doc-src/IsarImplementation/Thy/document/prelim.tex
author wenzelm
Sat May 10 14:13:20 2008 +0200 (2008-05-10)
changeset 26873 691f35f855cd
parent 26867 6274cf7e2b8e
child 26902 8db1e960d636
permissions -rw-r--r--
updated generated file;
     1 %
     2 \begin{isabellebody}%
     3 \def\isabellecontext{prelim}%
     4 %
     5 \isadelimtheory
     6 \isanewline
     7 \isanewline
     8 \isanewline
     9 %
    10 \endisadelimtheory
    11 %
    12 \isatagtheory
    13 \isacommand{theory}\isamarkupfalse%
    14 \ prelim\ \isakeyword{imports}\ base\ \isakeyword{begin}%
    15 \endisatagtheory
    16 {\isafoldtheory}%
    17 %
    18 \isadelimtheory
    19 %
    20 \endisadelimtheory
    21 %
    22 \isamarkupchapter{Preliminaries%
    23 }
    24 \isamarkuptrue%
    25 %
    26 \isamarkupsection{Contexts \label{sec:context}%
    27 }
    28 \isamarkuptrue%
    29 %
    30 \begin{isamarkuptext}%
    31 A logical context represents the background that is required for
    32   formulating statements and composing proofs.  It acts as a medium to
    33   produce formal content, depending on earlier material (declarations,
    34   results etc.).
    35 
    36   For example, derivations within the Isabelle/Pure logic can be
    37   described as a judgment \isa{{\isasymGamma}\ {\isasymturnstile}\isactrlsub {\isasymTheta}\ {\isasymphi}}, which means that a
    38   proposition \isa{{\isasymphi}} is derivable from hypotheses \isa{{\isasymGamma}}
    39   within the theory \isa{{\isasymTheta}}.  There are logical reasons for
    40   keeping \isa{{\isasymTheta}} and \isa{{\isasymGamma}} separate: theories can be
    41   liberal about supporting type constructors and schematic
    42   polymorphism of constants and axioms, while the inner calculus of
    43   \isa{{\isasymGamma}\ {\isasymturnstile}\ {\isasymphi}} is strictly limited to Simple Type Theory (with
    44   fixed type variables in the assumptions).
    45 
    46   \medskip Contexts and derivations are linked by the following key
    47   principles:
    48 
    49   \begin{itemize}
    50 
    51   \item Transfer: monotonicity of derivations admits results to be
    52   transferred into a \emph{larger} context, i.e.\ \isa{{\isasymGamma}\ {\isasymturnstile}\isactrlsub {\isasymTheta}\ {\isasymphi}} implies \isa{{\isasymGamma}{\isacharprime}\ {\isasymturnstile}\isactrlsub {\isasymTheta}\isactrlsub {\isacharprime}\ {\isasymphi}} for contexts \isa{{\isasymTheta}{\isacharprime}\ {\isasymsupseteq}\ {\isasymTheta}} and \isa{{\isasymGamma}{\isacharprime}\ {\isasymsupseteq}\ {\isasymGamma}}.
    53 
    54   \item Export: discharge of hypotheses admits results to be exported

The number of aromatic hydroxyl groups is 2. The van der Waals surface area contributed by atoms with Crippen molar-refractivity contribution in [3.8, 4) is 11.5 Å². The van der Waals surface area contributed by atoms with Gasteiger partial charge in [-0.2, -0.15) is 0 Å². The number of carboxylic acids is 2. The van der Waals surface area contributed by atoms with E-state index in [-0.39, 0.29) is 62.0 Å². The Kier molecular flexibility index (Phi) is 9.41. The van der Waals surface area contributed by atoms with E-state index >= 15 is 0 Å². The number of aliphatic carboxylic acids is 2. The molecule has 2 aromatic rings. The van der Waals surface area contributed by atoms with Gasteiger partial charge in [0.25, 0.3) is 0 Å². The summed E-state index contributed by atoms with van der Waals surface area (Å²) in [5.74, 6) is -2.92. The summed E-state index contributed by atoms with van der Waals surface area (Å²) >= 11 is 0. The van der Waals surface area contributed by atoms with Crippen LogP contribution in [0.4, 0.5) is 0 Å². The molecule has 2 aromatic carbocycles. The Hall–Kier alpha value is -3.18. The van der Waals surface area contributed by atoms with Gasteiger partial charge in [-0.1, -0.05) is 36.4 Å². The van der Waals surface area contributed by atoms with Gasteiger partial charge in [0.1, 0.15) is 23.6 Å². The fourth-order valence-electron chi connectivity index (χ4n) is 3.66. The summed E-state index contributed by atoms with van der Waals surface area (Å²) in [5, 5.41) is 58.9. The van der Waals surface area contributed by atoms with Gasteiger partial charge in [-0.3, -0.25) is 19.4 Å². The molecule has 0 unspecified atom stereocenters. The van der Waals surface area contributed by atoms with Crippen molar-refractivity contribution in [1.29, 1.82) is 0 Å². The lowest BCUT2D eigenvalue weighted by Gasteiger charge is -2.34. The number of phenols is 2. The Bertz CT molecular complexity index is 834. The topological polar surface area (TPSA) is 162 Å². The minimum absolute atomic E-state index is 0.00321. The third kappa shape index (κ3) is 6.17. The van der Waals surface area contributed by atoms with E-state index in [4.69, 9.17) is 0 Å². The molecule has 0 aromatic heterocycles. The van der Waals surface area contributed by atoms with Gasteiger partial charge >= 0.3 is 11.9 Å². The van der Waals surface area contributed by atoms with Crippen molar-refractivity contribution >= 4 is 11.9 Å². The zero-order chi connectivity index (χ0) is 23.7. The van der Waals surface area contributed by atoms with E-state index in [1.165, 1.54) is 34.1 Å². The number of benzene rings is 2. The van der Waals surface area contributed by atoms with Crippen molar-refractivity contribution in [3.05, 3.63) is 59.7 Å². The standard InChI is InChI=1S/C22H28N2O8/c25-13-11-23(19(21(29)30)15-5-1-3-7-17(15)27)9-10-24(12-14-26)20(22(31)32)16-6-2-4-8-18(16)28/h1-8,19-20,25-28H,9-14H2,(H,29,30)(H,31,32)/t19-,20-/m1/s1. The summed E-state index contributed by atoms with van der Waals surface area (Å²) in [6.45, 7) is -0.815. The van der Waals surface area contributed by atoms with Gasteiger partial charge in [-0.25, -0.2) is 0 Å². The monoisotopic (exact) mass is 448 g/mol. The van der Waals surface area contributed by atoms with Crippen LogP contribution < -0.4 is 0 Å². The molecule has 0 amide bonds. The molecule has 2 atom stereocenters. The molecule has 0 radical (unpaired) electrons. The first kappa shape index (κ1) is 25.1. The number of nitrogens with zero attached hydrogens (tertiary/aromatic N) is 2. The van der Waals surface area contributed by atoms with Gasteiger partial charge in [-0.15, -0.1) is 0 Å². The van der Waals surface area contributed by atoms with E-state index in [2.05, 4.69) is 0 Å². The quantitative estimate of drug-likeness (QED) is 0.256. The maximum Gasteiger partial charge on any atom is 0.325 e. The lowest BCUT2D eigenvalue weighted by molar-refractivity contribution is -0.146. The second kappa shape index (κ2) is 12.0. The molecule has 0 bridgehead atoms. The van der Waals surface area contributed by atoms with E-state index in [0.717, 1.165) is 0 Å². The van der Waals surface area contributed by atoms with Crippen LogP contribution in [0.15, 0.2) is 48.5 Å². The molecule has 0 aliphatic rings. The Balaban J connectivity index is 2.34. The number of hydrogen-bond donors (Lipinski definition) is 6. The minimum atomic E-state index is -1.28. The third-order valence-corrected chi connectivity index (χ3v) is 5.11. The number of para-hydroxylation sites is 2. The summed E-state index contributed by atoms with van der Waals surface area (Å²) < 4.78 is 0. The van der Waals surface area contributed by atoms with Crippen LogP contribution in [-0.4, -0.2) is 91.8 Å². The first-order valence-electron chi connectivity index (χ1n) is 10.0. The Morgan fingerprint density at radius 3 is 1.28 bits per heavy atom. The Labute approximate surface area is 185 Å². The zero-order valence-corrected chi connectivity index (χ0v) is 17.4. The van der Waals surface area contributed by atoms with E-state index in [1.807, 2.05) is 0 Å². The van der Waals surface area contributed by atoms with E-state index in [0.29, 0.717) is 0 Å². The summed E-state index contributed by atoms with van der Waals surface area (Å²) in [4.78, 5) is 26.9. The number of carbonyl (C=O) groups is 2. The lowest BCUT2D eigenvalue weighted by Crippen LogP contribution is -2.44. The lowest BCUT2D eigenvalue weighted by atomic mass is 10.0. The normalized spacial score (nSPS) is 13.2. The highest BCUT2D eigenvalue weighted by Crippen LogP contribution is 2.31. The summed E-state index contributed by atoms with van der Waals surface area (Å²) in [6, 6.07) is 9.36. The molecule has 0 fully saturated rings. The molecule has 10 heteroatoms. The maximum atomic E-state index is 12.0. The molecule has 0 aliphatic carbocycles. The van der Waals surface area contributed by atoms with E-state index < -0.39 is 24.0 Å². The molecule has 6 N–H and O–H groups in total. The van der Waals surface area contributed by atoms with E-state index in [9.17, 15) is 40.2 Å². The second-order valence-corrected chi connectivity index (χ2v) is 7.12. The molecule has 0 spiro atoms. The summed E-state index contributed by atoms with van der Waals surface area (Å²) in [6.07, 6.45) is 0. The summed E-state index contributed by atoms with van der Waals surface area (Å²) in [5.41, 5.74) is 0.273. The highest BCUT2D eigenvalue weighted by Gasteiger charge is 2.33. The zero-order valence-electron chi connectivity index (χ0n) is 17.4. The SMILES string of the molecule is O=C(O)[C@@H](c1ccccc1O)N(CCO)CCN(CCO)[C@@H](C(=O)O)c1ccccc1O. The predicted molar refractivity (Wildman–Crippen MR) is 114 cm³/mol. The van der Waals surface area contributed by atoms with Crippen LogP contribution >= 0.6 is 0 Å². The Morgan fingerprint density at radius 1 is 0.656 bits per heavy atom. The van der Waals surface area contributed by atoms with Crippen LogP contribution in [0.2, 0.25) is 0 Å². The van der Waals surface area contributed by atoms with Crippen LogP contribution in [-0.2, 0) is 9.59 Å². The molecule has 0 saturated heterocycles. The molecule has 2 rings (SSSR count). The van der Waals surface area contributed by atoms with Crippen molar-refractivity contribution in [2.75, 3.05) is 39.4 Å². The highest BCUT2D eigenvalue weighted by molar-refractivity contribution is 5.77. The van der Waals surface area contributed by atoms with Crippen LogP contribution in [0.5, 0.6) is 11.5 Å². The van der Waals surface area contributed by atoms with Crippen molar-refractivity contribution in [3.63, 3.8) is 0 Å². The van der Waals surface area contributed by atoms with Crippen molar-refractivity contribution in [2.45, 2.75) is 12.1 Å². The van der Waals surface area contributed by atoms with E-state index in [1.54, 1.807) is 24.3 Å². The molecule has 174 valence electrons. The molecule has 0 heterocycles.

55   into a \emph{smaller} context, i.e.\ \isa{{\isasymGamma}{\isacharprime}\ {\isasymturnstile}\isactrlsub {\isasymTheta}\ {\isasymphi}}
    56   implies \isa{{\isasymGamma}\ {\isasymturnstile}\isactrlsub {\isasymTheta}\ {\isasymDelta}\ {\isasymLongrightarrow}\ {\isasymphi}} where \isa{{\isasymGamma}{\isacharprime}\ {\isasymsupseteq}\ {\isasymGamma}} and
    57   \isa{{\isasymDelta}\ {\isacharequal}\ {\isasymGamma}{\isacharprime}\ {\isacharminus}\ {\isasymGamma}}.  Note that \isa{{\isasymTheta}} remains unchanged here,
    58   only the \isa{{\isasymGamma}} part is affected.
    59 
    60   \end{itemize}
    61 
    62   \medskip By modeling the main characteristics of the primitive
    63   \isa{{\isasymTheta}} and \isa{{\isasymGamma}} above, and abstracting over any
    64   particular logical content, we arrive at the fundamental notions of
    65   \emph{theory context} and \emph{proof context} in Isabelle/Isar.
    66   These implement a certain policy to manage arbitrary \emph{context
    67   data}.  There is a strongly-typed mechanism to declare new kinds of
    68   data at compile time.
    69 
    70   The internal bootstrap process of Isabelle/Pure eventually reaches a
    71   stage where certain data slots provide the logical content of \isa{{\isasymTheta}} and \isa{{\isasymGamma}} sketched above, but this does not stop there!
    72   Various additional data slots support all kinds of mechanisms that
    73   are not necessarily part of the core logic.
    74 
    75   For example, there would be data for canonical introduction and
    76   elimination rules for arbitrary operators (depending on the
    77   object-logic and application), which enables users to perform